Eliminate those bad habits to make giant strides

Chewing food with your mouth open. Biting your nails. Sleeping with your phone under your pillow. These are the kinds of things that would probably pop into your mind if you were asked to name some bad habits. I do not drink enough water, and not only is that a bad habit as my mom […]

Chewing food with your mouth open. Biting your nails. Sleeping with your phone under your pillow. These are the kinds of things that would probably pop into your mind if you were asked to name some bad habits. I do not drink enough water, and not only is that a bad habit as my mom would say, but could actually affect my health.

But what about the habits that really affect your business and productivity?

Over the years my entrepreneur friends and I were guilty of doing these things every day, not realising how they negatively affected our productivity. The great thing is that once you take notice, you can easily turn things around and enhance your productivity.

So have a look at a number of those bad habits that could be hindering your productivity.

Starting your morning in a rush.

Oh, how I love sleep. I sleep in on weekends. A few years back, I used to hit the snooze button so many times on my phone that I would wake up in a rush to get to the office. The thing is that when you do start your day like this, you are not giving your brain enough time to be calm, decompress and start with a positive mood. Here is what you should do. Train yourself to wake up 10 minutes earlier and then push that half an hour or an hour. Start your day with a guided meditation or some deep breathing exercises. I meditate in the morning and take extra time to prepare myself as I go to work. Doing so I became calmer, my mind is more at ease and I am less prone to making hasty decisions or being on the edge.

Starting with the easy stuff first.

If you are dreading a hard task or a project that you know will eat up much of your time, you might find yourself utilising your morning getting the easy things out of the way, and leaving the important or the big project to late afternoon.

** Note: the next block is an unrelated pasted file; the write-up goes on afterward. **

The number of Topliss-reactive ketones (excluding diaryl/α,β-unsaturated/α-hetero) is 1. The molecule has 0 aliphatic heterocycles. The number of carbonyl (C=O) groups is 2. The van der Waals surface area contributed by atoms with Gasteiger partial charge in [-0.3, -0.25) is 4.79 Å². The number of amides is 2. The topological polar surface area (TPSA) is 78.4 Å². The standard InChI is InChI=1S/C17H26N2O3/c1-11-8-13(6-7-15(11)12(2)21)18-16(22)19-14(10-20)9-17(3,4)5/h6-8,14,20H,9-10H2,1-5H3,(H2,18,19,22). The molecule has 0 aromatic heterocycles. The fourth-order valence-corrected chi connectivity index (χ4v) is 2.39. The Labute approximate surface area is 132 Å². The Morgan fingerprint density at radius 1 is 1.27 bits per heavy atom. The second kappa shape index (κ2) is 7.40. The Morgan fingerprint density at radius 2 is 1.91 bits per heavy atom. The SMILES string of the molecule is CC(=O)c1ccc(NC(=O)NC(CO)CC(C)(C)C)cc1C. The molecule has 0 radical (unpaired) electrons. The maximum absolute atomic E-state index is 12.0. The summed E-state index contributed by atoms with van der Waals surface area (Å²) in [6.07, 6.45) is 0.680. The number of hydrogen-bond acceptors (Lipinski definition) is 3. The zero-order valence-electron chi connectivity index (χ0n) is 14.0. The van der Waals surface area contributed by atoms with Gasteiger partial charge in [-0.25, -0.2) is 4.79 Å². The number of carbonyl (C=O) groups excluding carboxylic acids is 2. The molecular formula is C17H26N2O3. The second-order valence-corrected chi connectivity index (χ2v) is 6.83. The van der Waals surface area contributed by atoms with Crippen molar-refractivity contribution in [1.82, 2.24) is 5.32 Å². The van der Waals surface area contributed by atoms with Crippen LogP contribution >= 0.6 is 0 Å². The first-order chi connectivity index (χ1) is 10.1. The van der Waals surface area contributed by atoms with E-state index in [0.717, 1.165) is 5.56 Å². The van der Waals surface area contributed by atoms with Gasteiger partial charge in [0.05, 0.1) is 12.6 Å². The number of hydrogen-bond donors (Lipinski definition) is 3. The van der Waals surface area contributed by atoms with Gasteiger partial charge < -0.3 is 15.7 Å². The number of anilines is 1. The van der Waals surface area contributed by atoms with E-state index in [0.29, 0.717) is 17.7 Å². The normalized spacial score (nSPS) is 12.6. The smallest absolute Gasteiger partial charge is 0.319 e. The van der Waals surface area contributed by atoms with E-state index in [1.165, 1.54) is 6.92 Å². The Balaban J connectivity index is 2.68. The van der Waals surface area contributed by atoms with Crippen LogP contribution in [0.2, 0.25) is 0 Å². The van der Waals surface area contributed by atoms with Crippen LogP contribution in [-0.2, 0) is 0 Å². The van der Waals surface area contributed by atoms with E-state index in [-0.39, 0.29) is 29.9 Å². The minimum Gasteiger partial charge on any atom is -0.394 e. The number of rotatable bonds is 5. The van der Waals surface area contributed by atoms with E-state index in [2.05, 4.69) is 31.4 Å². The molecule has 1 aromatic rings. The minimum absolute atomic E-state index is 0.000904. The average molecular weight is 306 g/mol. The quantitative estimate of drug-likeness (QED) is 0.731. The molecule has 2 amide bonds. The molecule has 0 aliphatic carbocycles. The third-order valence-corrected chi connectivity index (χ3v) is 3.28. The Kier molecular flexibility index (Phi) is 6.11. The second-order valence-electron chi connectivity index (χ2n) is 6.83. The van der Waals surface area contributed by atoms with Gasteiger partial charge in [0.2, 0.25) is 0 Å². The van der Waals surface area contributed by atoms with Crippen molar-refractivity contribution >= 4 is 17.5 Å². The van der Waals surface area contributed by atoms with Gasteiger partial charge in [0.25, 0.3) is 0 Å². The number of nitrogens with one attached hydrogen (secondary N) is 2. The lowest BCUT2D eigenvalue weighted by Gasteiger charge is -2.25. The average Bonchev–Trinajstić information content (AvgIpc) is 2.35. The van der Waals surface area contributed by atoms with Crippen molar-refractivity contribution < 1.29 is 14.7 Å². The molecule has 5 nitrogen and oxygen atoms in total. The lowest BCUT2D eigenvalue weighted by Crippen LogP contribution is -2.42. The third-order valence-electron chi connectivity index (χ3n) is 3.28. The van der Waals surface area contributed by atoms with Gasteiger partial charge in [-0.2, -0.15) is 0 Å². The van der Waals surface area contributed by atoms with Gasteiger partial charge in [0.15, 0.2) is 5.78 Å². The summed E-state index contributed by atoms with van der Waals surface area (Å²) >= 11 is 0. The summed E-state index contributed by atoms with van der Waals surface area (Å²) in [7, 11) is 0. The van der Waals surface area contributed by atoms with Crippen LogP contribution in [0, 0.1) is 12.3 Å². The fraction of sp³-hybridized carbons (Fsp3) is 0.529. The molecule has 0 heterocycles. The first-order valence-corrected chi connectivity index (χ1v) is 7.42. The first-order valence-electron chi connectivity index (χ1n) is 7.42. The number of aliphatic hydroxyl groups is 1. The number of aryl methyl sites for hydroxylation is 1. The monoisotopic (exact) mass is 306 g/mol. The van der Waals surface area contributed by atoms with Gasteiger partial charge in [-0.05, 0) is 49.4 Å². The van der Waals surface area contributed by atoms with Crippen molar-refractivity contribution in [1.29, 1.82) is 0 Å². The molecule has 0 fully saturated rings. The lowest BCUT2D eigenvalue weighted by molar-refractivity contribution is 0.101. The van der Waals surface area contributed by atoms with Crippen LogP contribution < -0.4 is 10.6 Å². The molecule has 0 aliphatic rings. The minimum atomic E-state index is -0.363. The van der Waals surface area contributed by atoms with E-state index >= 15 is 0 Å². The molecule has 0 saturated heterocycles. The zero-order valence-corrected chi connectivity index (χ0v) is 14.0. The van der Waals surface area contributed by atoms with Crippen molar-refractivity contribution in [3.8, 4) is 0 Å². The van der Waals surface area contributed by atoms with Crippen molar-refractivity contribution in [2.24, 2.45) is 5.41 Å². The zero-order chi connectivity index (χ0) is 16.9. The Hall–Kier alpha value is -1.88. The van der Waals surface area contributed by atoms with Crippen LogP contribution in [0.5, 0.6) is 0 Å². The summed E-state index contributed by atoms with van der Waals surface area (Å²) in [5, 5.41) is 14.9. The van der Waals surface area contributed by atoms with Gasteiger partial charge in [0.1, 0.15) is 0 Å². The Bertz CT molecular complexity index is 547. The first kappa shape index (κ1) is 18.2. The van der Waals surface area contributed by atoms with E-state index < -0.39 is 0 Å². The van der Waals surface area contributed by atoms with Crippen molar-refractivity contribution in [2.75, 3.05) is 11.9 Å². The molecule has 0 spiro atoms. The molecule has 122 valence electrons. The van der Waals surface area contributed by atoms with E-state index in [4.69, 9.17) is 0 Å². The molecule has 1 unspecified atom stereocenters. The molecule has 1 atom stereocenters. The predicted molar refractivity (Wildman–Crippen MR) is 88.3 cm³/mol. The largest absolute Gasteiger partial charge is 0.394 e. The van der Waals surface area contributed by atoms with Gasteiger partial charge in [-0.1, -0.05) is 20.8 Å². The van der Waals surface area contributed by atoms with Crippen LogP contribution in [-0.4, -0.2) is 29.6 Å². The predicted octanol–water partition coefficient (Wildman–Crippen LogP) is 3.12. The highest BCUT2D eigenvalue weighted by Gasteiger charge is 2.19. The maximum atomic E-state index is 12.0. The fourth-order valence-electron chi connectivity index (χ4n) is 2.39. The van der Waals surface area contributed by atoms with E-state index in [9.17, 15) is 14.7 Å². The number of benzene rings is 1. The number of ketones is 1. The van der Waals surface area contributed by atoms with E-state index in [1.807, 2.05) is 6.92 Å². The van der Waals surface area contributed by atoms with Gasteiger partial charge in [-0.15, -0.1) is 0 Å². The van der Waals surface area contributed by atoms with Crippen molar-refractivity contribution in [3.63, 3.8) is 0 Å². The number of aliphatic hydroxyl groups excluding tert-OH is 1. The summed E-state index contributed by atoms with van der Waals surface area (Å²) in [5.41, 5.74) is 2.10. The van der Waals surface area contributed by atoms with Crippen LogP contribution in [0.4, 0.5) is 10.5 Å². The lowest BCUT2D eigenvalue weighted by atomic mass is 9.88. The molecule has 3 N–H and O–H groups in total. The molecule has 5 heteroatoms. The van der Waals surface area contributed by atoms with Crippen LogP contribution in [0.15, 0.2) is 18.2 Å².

Studies show that your concentration and willpower decrease as the day progresses. For example, a recent University of Chicago study found that schoolchildren in Los Angeles are more efficient in the morning than the afternoon .

So in a nutshell, your brain works better at tackling tasks that require concentration and focus first thing in the morning. As your day goes by, you can dedicate your late afternoons to answering emails and returning calls; basically tasks that do not require much focus. For myself, waking up extra early and reaching the office ahead of my colleagues gives me enough time to focus on big projects with no distractions. A great tip that can help you start is to write down the list of tasks you need to do the next day the night before. That way you can prioritise your tasks and know which ones you will dedicate your early morning to.

Constantly checking your social media feed.

Having social media applications downloaded on your phone has to be one of the most challenging things. You could find yourself addicted to checking your updates. I try as much as I can to do that on my breaks. I am proud to say that I am doing much better than before. One of my friends puts her phone on airplane mode so that she receives no notifications whatsoever, as she is immersed in an important task. She has a work number on a phone with no social media applications that work colleagues and clients can reach her on. I place mine further away from my desk, and I found that helps a lot.

Skipping or delaying breakfast.

Breakfast happens to be my favourite meal of the day, so part of my waking up early routine is so that I can indulge in my meal. However, many friends either delay or skip breakfast altogether, or opt only for coffee. Not only would skipping breakfast result in lower productivity because they have been fasting for the past seven hours, but opting for coffee means that the caffeine will give them a boost, but make them crash later. It is no substitute for food.

It is better late than never. Cut those habits if you are doing them, and watch how easily things turn around.

Manar Al Hinai is an award-winning Emirati writer and entrepreneur based in Abu Dhabi. Twitter: @manar_alhinai.

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Source: Business

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